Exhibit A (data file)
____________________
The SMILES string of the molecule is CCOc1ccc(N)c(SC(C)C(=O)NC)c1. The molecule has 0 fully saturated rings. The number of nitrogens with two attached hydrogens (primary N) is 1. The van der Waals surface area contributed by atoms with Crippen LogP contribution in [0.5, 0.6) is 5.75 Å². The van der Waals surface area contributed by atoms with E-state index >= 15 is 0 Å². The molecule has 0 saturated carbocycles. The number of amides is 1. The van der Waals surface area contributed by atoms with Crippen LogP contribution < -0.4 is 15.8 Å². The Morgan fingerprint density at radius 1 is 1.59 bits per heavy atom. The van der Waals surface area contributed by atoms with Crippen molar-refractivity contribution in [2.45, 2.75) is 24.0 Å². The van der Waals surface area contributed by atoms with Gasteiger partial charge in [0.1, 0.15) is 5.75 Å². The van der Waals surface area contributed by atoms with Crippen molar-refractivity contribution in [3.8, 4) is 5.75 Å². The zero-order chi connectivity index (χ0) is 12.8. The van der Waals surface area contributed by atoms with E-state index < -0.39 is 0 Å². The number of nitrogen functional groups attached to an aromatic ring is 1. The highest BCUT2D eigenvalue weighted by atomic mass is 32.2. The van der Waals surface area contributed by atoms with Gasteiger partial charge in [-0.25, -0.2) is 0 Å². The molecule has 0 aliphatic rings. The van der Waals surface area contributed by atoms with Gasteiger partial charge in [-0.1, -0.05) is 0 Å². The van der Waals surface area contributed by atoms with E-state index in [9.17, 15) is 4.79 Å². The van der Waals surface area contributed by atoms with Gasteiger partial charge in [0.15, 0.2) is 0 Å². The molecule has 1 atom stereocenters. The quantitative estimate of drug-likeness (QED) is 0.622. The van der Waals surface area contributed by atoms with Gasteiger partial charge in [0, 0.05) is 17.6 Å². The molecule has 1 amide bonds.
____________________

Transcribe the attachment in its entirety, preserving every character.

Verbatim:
The SMILES string of the molecule is CCOc1ccc(N)c(SC(C)C(=O)NC)c1. The molecule has 0 fully saturated rings. The number of nitrogens with two attached hydrogens (primary N) is 1. The van der Waals surface area contributed by atoms with Crippen LogP contribution in [0.5, 0.6) is 5.75 Å². The van der Waals surface area contributed by atoms with E-state index >= 15 is 0 Å². The molecule has 0 saturated carbocycles. The number of amides is 1. The van der Waals surface area contributed by atoms with Crippen LogP contribution < -0.4 is 15.8 Å². The Morgan fingerprint density at radius 1 is 1.59 bits per heavy atom. The van der Waals surface area contributed by atoms with Crippen molar-refractivity contribution in [2.45, 2.75) is 24.0 Å². The van der Waals surface area contributed by atoms with Gasteiger partial charge in [0.1, 0.15) is 5.75 Å². The van der Waals surface area contributed by atoms with Crippen molar-refractivity contribution in [3.8, 4) is 5.75 Å². The zero-order chi connectivity index (χ0) is 12.8. The van der Waals surface area contributed by atoms with E-state index < -0.39 is 0 Å². The number of nitrogen functional groups attached to an aromatic ring is 1. The highest BCUT2D eigenvalue weighted by atomic mass is 32.2. The van der Waals surface area contributed by atoms with Gasteiger partial charge in [-0.25, -0.2) is 0 Å². The molecule has 0 aliphatic rings. The van der Waals surface area contributed by atoms with Gasteiger partial charge in [-0.1, -0.05) is 0 Å². The van der Waals surface area contributed by atoms with E-state index in [9.17, 15) is 4.79 Å². The van der Waals surface area contributed by atoms with Gasteiger partial charge in [0.15, 0.2) is 0 Å². The molecule has 1 atom stereocenters. The quantitative estimate of drug-likeness (QED) is 0.622. The van der Waals surface area contributed by atoms with Gasteiger partial charge in [0, 0.05) is 17.6 Å². The molecule has 1 amide bonds.